If you have a proof that he had conducted a performance of this piece before that evening, show it. Otherwise, we have to believe him that he hadn't. The fact is, i know the guy and he would not lie about things like that, which is why i am confident that you will never find any proof to the contrary.
There was no "jury" as such in the competition that i mentioned before - conducting candidates were "judged" by the entire orchestra and its artistic administration, all led by Esa-Pekka Salonen. The fact that Lionel won that contest against all other candidates when he was the youngest of them at 19, while making an extraordinarily positive impression on the orchestra musicians, as well as on Maestro Salonen, does mean a lot. Of course he "popped out of nowhere" - he was 19 at the time! How many well-known 19-year-old conductors do you know? Furthermore, how many musicians of any age can you name that were well-known when they became assistant conductors? In 99% of all cases, including of course this one, becoming an assistant is the very beginning of a conductor's career. No well-known conductor would ever be interested in such a position.
Not liking Lionel's music making (or anybody else's, for that matter) is obviously each individual's right - it's a matter of taste. But insinuating all kinds of dirty dealings, in a milieu about which you clearly know very little, is simply wrong and terribly unwise.

@LA Phil Musician (aka " a plant promoting Bringuier " )

You're one of many lobbyists who try desperatly to promote BY ANY MEANS L.Bringuier.
You invest an exaggerated amount of energy to defend him as if he were your own son and that is more than necessary to raise suspicion.

I must admit I was surprised a nobody such as him won the prize in Besancon, but nowadays, France has lost it's credibility in many international classical music contests, delivering prizes to competitors based solely on their RELATIONS , origins (russians, chinese etc) , religion etc.
It SUFFICES to check the latest first prizes in some french competitions to see what is going on. Hopefully it is not the case with every competition in that country.

It is aknown fact that Bringuier received much more "help" than he deserved, which doesn't mean he isn't a valid musician.
He's FAR from being what he's advertised and most assuredly NOT a genius nor a child prodigy and his interpretation and performances are at most STANDARD if not SUBSTANDARD.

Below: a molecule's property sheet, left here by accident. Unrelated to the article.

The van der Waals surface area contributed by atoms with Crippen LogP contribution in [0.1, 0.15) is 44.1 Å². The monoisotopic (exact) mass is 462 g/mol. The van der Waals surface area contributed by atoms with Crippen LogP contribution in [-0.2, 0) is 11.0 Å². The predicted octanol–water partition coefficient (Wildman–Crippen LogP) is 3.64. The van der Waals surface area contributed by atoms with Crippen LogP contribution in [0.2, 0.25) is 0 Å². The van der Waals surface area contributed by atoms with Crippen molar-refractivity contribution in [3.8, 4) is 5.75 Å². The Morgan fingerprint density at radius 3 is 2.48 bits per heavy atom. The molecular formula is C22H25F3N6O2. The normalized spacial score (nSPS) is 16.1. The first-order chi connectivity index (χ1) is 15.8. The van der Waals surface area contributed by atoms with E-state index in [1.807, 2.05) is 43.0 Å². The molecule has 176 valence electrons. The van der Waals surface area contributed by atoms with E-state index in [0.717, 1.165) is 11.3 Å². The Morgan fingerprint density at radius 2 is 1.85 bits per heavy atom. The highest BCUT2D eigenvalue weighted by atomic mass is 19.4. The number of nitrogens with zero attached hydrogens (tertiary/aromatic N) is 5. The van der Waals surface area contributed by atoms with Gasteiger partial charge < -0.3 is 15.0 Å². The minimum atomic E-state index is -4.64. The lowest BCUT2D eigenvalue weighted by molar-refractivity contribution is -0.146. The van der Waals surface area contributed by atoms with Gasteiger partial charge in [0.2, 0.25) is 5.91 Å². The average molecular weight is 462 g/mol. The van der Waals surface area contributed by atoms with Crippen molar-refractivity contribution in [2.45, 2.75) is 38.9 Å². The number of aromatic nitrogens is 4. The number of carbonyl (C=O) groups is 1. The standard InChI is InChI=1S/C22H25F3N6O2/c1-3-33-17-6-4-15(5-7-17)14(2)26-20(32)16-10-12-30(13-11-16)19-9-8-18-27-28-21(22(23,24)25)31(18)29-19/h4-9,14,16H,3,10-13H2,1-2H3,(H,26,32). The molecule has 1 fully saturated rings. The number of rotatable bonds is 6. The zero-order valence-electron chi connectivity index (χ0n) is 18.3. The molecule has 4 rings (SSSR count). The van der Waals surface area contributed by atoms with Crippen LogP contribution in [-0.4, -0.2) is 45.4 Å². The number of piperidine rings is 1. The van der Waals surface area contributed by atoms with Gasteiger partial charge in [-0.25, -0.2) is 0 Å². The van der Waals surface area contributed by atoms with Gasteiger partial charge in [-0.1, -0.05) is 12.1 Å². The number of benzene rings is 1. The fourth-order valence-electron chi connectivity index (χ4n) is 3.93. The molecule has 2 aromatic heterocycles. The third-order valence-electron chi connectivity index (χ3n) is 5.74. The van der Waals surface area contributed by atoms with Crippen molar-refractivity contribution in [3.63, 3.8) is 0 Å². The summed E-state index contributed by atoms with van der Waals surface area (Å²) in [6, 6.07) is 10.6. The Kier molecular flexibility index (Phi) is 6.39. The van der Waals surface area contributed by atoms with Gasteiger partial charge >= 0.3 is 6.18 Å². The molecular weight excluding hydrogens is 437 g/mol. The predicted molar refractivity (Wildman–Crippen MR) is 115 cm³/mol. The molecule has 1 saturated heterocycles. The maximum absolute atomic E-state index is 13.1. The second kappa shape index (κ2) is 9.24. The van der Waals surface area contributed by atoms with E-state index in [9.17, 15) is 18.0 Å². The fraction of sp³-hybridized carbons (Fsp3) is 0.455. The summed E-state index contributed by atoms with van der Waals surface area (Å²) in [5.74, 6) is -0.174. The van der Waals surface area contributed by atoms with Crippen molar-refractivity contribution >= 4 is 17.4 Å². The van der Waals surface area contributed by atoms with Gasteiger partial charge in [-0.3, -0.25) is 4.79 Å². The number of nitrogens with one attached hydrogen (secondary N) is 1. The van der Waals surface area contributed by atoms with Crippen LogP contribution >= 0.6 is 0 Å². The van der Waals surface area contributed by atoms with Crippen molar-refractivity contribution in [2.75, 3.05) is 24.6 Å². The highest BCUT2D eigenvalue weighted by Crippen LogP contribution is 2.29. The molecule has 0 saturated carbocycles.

There isn't one CD of him playing cello that has been acclaimed by the classical music community. I call that popping out of nowhere.
Besides, there is nothing as simple as learning by heart a taped conducting performance (perfmormed by a true maestro) and simply mimicking it in a conducting competition, not to mention the lobbying in his favor amongst the jury members. End of discussion.

Time will tell and lobbyists wil be proven wrong. L.B is not by any means "exceptional" nor a prodigy.

Special PS for "LAphilmusician" : you mock my pseudo, but never youself have you revealed your true name. You're a PLANT , as there are so many on forums and other blogs, and your ONLY purpose is to promote L.Bringuier and his other "buddies".

Wow, it took you over seven months to come up with that wimpy response... This is truly hilarious!
Most of my rebuttal is contained in my previous comments. But i want to just remind you once again that a musician's accomplishments as an instrumentalist have nothing whatsoever to do with his or her quality as a conductor. For example, during the last eight decades or so the LA Phil has had eight principal conductors and only one of them was a noted instrumental performer who has made numerous recordings as a solo instrumentalist. Well, it just so happens that that one musician, though undeniably talented, was the least successful of the eight maestros and could not even last four full years in the position. If you know anything about the subject, you can easily guess who that is.
As for Maestro Bringuier, in addition to his work with the LA Phil, he is also now in his second season as Music Director of the Orquesta Sinfónica de Castilla y León in Valladolid, Spain. Highlights among his recent engagements include (and here i am shamelessly copying from the Boston Symphony's website) "returns to Mostly Mozart New York, the Swedish Radio Symphony, the BBC Symphony, as well as a debut performance at the BBC Proms. Future projects include a debut with the Boston Symphony at Tanglewood, and subscription debuts with the Cleveland Orchestra, the Munich Philharmonic, NDR Sinfonieorchester Hamburg, Tonhalle Orchester Zurich, the Bamberger Symphoniker, the City of Birmingham Symphony, the Orquesta Nacional d’Espana, the Rotterdam and Oslo Philharmonic, as well as return guest appearances with the BBC Symphony, Radio-France Philharmonic, Helsinki Philharmonic and Los Angeles Philharmonic. In 2011/12 Lionel Bringuier will also conduct a new production of Carmen at the Royal Swedish Opera. Winner of the 1st Prize at the 49th Besançon Young Conductors Competition in 2005, an award he received by unanimous decision of the jury, Lionel Bringuier also received the competition’s Audience Award, as well as the Players Award from the competition’s orchestra, the Orchestre National du Capitole de Toulouse. Since this triumph, he has conducted some of the top orchestras in the world including the Sächsische Staatskapelle Dresden, New York Philharmonic and the Cleveland Orchestra". Not too shabby for any young conductor, let alone a 24-year-old. As you can see, he hardly needs "defenders" and "promoters" like me. And he clearly has nothing to fear from uninformed "critics" like you. He is doing quite well, thank you very much, and he certainly deserves it.